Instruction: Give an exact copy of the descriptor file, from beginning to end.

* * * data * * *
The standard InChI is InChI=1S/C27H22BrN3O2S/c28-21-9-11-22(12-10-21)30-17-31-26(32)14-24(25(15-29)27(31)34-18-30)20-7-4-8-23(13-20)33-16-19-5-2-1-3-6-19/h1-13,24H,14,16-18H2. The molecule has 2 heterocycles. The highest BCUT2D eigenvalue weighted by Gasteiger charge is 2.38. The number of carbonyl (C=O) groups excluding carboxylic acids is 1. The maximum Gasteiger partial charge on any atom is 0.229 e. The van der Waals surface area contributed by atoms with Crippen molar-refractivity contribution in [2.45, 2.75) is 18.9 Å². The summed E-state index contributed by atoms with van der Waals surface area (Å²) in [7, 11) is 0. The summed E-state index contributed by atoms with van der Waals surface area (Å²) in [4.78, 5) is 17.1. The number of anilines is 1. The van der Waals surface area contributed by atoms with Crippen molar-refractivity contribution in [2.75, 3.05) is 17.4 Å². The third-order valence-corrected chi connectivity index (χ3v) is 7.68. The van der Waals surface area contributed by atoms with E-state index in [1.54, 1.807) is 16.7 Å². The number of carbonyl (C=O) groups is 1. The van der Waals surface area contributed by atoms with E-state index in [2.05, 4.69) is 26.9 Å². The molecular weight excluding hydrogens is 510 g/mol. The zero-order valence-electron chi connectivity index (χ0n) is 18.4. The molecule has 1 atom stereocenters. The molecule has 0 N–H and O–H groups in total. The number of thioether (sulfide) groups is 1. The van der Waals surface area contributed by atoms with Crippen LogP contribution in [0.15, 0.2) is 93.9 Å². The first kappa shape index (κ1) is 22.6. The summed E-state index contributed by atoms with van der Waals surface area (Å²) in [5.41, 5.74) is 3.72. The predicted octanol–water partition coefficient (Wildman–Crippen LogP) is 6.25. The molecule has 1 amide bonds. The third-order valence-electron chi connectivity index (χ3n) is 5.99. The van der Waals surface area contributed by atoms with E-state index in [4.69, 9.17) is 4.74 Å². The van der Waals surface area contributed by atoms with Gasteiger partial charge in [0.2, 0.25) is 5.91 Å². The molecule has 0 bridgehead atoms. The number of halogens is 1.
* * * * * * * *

The standard InChI is InChI=1S/C27H22BrN3O2S/c28-21-9-11-22(12-10-21)30-17-31-26(32)14-24(25(15-29)27(31)34-18-30)20-7-4-8-23(13-20)33-16-19-5-2-1-3-6-19/h1-13,24H,14,16-18H2. The molecule has 2 heterocycles. The highest BCUT2D eigenvalue weighted by Gasteiger charge is 2.38. The number of carbonyl (C=O) groups excluding carboxylic acids is 1. The maximum Gasteiger partial charge on any atom is 0.229 e. The van der Waals surface area contributed by atoms with Crippen molar-refractivity contribution in [2.45, 2.75) is 18.9 Å². The summed E-state index contributed by atoms with van der Waals surface area (Å²) in [7, 11) is 0. The summed E-state index contributed by atoms with van der Waals surface area (Å²) in [4.78, 5) is 17.1. The number of anilines is 1. The van der Waals surface area contributed by atoms with Crippen molar-refractivity contribution in [2.75, 3.05) is 17.4 Å². The third-order valence-corrected chi connectivity index (χ3v) is 7.68. The van der Waals surface area contributed by atoms with E-state index in [1.54, 1.807) is 16.7 Å². The number of carbonyl (C=O) groups is 1. The van der Waals surface area contributed by atoms with E-state index in [2.05, 4.69) is 26.9 Å². The molecular weight excluding hydrogens is 510 g/mol. The zero-order valence-electron chi connectivity index (χ0n) is 18.4. The molecule has 1 atom stereocenters. The molecule has 0 N–H and O–H groups in total. The number of thioether (sulfide) groups is 1. The van der Waals surface area contributed by atoms with Crippen LogP contribution in [0.15, 0.2) is 93.9 Å². The first kappa shape index (κ1) is 22.6. The summed E-state index contributed by atoms with van der Waals surface area (Å²) in [5.41, 5.74) is 3.72. The predicted octanol–water partition coefficient (Wildman–Crippen LogP) is 6.25. The molecule has 1 amide bonds. The third-order valence-electron chi connectivity index (χ3n) is 5.99. The van der Waals surface area contributed by atoms with E-state index in [4.69, 9.17) is 4.74 Å². The van der Waals surface area contributed by atoms with Gasteiger partial charge in [0.2, 0.25) is 5.91 Å². The molecule has 0 bridgehead atoms. The number of halogens is 1.